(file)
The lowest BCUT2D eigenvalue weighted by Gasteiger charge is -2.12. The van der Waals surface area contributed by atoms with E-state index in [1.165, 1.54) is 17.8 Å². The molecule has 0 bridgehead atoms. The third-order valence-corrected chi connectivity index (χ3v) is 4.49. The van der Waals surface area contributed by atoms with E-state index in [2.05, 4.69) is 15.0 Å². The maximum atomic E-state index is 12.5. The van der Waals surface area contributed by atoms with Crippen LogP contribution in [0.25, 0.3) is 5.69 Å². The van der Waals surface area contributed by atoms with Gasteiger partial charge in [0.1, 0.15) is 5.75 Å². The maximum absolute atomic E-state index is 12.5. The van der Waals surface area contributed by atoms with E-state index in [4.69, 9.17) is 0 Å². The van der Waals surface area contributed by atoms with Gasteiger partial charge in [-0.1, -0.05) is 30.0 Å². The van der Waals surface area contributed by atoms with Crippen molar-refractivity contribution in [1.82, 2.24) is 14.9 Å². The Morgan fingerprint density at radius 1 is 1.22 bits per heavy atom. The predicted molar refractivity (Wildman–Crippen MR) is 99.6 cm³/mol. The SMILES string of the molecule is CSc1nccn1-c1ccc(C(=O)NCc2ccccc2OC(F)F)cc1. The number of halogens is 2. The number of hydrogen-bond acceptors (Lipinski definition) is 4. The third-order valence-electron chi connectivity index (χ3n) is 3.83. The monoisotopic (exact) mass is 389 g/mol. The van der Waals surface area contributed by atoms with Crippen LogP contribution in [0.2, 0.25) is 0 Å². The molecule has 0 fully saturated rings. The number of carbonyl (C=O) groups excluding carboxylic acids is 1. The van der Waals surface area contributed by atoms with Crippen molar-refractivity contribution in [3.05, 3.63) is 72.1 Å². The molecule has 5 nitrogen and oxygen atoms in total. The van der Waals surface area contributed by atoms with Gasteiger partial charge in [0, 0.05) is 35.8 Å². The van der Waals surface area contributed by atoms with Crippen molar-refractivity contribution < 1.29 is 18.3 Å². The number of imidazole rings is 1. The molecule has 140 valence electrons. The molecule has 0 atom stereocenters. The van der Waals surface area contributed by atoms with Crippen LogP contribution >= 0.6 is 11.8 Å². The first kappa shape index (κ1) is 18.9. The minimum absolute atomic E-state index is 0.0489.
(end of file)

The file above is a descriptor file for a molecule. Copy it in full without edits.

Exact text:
The lowest BCUT2D eigenvalue weighted by Gasteiger charge is -2.12. The van der Waals surface area contributed by atoms with E-state index in [1.165, 1.54) is 17.8 Å². The molecule has 0 bridgehead atoms. The third-order valence-corrected chi connectivity index (χ3v) is 4.49. The van der Waals surface area contributed by atoms with E-state index in [2.05, 4.69) is 15.0 Å². The maximum atomic E-state index is 12.5. The van der Waals surface area contributed by atoms with Crippen LogP contribution in [0.25, 0.3) is 5.69 Å². The van der Waals surface area contributed by atoms with Gasteiger partial charge in [0.1, 0.15) is 5.75 Å². The maximum absolute atomic E-state index is 12.5. The van der Waals surface area contributed by atoms with E-state index in [4.69, 9.17) is 0 Å². The van der Waals surface area contributed by atoms with Gasteiger partial charge in [-0.1, -0.05) is 30.0 Å². The van der Waals surface area contributed by atoms with Crippen molar-refractivity contribution in [1.82, 2.24) is 14.9 Å². The Morgan fingerprint density at radius 1 is 1.22 bits per heavy atom. The predicted molar refractivity (Wildman–Crippen MR) is 99.6 cm³/mol. The SMILES string of the molecule is CSc1nccn1-c1ccc(C(=O)NCc2ccccc2OC(F)F)cc1. The number of halogens is 2. The number of hydrogen-bond acceptors (Lipinski definition) is 4. The third-order valence-electron chi connectivity index (χ3n) is 3.83. The monoisotopic (exact) mass is 389 g/mol. The van der Waals surface area contributed by atoms with Crippen LogP contribution in [0.2, 0.25) is 0 Å². The molecule has 0 fully saturated rings. The number of carbonyl (C=O) groups excluding carboxylic acids is 1. The van der Waals surface area contributed by atoms with Crippen molar-refractivity contribution in [3.05, 3.63) is 72.1 Å². The molecule has 5 nitrogen and oxygen atoms in total. The van der Waals surface area contributed by atoms with Gasteiger partial charge in [0, 0.05) is 35.8 Å². The van der Waals surface area contributed by atoms with Crippen molar-refractivity contribution < 1.29 is 18.3 Å². The number of imidazole rings is 1. The molecule has 140 valence electrons. The molecule has 0 atom stereocenters. The van der Waals surface area contributed by atoms with Crippen LogP contribution >= 0.6 is 11.8 Å². The first kappa shape index (κ1) is 18.9. The minimum absolute atomic E-state index is 0.0489.